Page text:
Developing Sensors for Infectious Diseases

Electrochemical Platforms for Rapid Bacterial Detection

Urinary tract infections (UTIs) and sexually transmitted infections (STIs) are two of the most common types of infection and are especially prone to antibiotic resistance. Nearly 90% of UTIs and STIs are thought to be resistant, and unnecessary antibiotics are prescribed in half of such diseases, which can cause new resistances to emerge. Current diagnostics require clinic visits and multiple days to determine proper treatment, which can be prohibitive for patients. A low cost, point-of-care platform for the identification and resistance determination of bacteria in UTIs and STIs in hours rather than days is urgently needed. We are working to develop a point-of-care electrochemical diagnostic platform to rapidly identify and quantify infectious bacteria in patient samples and report combinations of resistances. This platform will provide clinicians with an unprecedented amount of information about an infection and will lay the groundwork for transformative technologies to track resistant infections and drastically improve human health.

Viral Detection using Isothermal DNA Amplification and CRISPR Recognition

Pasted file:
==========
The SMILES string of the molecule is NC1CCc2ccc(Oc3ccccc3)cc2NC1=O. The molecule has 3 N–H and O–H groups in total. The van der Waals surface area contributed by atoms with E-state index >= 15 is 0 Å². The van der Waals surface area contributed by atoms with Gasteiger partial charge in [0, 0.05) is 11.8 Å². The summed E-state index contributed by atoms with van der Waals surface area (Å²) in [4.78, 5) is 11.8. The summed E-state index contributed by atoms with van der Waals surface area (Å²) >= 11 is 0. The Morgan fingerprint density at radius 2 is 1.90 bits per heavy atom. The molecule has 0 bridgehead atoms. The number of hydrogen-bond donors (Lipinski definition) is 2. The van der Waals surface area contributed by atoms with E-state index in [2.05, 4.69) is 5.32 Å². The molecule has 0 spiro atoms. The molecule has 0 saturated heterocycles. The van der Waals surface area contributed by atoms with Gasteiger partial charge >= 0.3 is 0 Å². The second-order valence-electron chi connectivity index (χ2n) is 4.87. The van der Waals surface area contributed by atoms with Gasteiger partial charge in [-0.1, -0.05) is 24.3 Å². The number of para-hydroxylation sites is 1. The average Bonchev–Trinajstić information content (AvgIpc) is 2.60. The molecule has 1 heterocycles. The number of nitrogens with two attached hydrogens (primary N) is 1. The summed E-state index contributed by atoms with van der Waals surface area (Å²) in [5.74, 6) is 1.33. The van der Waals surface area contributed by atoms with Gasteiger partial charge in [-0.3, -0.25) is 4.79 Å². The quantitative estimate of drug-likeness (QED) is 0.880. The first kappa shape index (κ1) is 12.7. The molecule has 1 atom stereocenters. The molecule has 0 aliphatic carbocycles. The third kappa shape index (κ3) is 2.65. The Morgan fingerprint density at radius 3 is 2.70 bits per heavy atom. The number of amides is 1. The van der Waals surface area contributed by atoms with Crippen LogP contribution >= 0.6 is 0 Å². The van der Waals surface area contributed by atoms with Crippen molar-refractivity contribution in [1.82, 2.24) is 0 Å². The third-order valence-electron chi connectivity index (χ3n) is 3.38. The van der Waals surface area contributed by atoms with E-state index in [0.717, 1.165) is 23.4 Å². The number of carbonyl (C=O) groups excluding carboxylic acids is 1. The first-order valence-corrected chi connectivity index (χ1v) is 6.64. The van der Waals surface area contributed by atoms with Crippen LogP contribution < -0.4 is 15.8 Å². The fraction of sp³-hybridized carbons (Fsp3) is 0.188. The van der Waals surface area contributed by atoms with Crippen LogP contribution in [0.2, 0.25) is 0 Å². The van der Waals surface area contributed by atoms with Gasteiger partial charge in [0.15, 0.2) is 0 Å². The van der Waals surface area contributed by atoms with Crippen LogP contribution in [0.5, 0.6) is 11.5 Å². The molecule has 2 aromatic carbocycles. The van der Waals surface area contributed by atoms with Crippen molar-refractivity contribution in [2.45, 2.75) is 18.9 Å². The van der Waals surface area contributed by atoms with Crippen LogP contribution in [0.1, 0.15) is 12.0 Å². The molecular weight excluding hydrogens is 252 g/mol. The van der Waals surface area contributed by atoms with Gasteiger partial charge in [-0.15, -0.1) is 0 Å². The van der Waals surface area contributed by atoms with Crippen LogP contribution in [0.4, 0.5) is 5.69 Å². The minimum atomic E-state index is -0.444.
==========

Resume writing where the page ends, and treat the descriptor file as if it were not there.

Sexually transmitted infections, including the human immunodeficiency virus (HIV) and the human papillomavirus (HPV), disproportionally impact those in low-resource settings. Early diagnosis is essential for managing HIV. Similarly, HPV causes nearly all cases of cervical cancer, the majority (90%) of which occur in low-resource settings. Importantly, infection with HPV is six times more likely to progress to cervical cancer in women who are HIV-positive. An inexpensive, adaptable point-of-care test for viral infections will make screening for these viruses more accessible to a broader set of the population. We are developing inexpensive platforms to detect clinically relevant viral loads based on loop-mediated isothermal amplification and CRISPR-based recognition. This adaptable technology could be applied to detect any viral infection rapidly and cost-effectively.